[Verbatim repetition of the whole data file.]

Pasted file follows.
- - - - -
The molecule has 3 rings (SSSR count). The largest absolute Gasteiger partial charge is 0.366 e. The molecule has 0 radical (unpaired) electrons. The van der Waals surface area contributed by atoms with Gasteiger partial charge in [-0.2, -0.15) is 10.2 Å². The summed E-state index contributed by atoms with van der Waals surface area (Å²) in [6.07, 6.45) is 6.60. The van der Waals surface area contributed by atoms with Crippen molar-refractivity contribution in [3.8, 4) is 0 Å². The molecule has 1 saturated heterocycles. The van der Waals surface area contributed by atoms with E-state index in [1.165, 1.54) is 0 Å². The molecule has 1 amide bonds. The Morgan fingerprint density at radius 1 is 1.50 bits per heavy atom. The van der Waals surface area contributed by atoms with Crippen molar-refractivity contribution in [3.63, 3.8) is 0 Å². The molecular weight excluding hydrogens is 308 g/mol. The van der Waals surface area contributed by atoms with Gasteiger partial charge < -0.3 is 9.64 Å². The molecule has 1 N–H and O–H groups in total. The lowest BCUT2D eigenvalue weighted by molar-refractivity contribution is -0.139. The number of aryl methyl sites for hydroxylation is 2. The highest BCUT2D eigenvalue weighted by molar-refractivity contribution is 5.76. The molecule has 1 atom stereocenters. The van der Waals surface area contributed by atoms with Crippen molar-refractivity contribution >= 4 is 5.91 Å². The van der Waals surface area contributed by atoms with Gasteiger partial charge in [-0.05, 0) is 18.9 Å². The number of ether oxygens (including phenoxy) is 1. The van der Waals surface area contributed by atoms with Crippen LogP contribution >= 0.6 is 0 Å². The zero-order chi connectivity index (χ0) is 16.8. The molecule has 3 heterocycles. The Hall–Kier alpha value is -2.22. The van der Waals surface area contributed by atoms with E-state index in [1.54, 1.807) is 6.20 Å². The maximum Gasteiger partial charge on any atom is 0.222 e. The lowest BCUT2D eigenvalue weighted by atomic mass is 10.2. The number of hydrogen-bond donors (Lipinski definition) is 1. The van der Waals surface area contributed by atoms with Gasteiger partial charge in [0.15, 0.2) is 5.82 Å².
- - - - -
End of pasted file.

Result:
The molecule has 3 rings (SSSR count). The largest absolute Gasteiger partial charge is 0.366 e. The molecule has 0 radical (unpaired) electrons. The van der Waals surface area contributed by atoms with Gasteiger partial charge in [-0.2, -0.15) is 10.2 Å². The summed E-state index contributed by atoms with van der Waals surface area (Å²) in [6.07, 6.45) is 6.60. The van der Waals surface area contributed by atoms with Crippen molar-refractivity contribution in [3.8, 4) is 0 Å². The molecule has 1 saturated heterocycles. The van der Waals surface area contributed by atoms with E-state index in [1.165, 1.54) is 0 Å². The molecule has 1 amide bonds. The Morgan fingerprint density at radius 1 is 1.50 bits per heavy atom. The van der Waals surface area contributed by atoms with Crippen molar-refractivity contribution in [3.63, 3.8) is 0 Å². The molecular weight excluding hydrogens is 308 g/mol. The van der Waals surface area contributed by atoms with Gasteiger partial charge < -0.3 is 9.64 Å². The molecule has 1 N–H and O–H groups in total. The lowest BCUT2D eigenvalue weighted by molar-refractivity contribution is -0.139. The number of aryl methyl sites for hydroxylation is 2. The highest BCUT2D eigenvalue weighted by molar-refractivity contribution is 5.76. The molecule has 1 atom stereocenters. The van der Waals surface area contributed by atoms with Crippen molar-refractivity contribution >= 4 is 5.91 Å². The van der Waals surface area contributed by atoms with Gasteiger partial charge in [-0.05, 0) is 18.9 Å². The number of ether oxygens (including phenoxy) is 1. The van der Waals surface area contributed by atoms with Crippen LogP contribution >= 0.6 is 0 Å². The zero-order chi connectivity index (χ0) is 16.8. The molecule has 3 heterocycles. The Hall–Kier alpha value is -2.22. The van der Waals surface area contributed by atoms with E-state index in [1.54, 1.807) is 6.20 Å². The maximum Gasteiger partial charge on any atom is 0.222 e. The lowest BCUT2D eigenvalue weighted by atomic mass is 10.2. The number of hydrogen-bond donors (Lipinski definition) is 1. The van der Waals surface area contributed by atoms with Gasteiger partial charge in [0.15, 0.2) is 5.82 Å².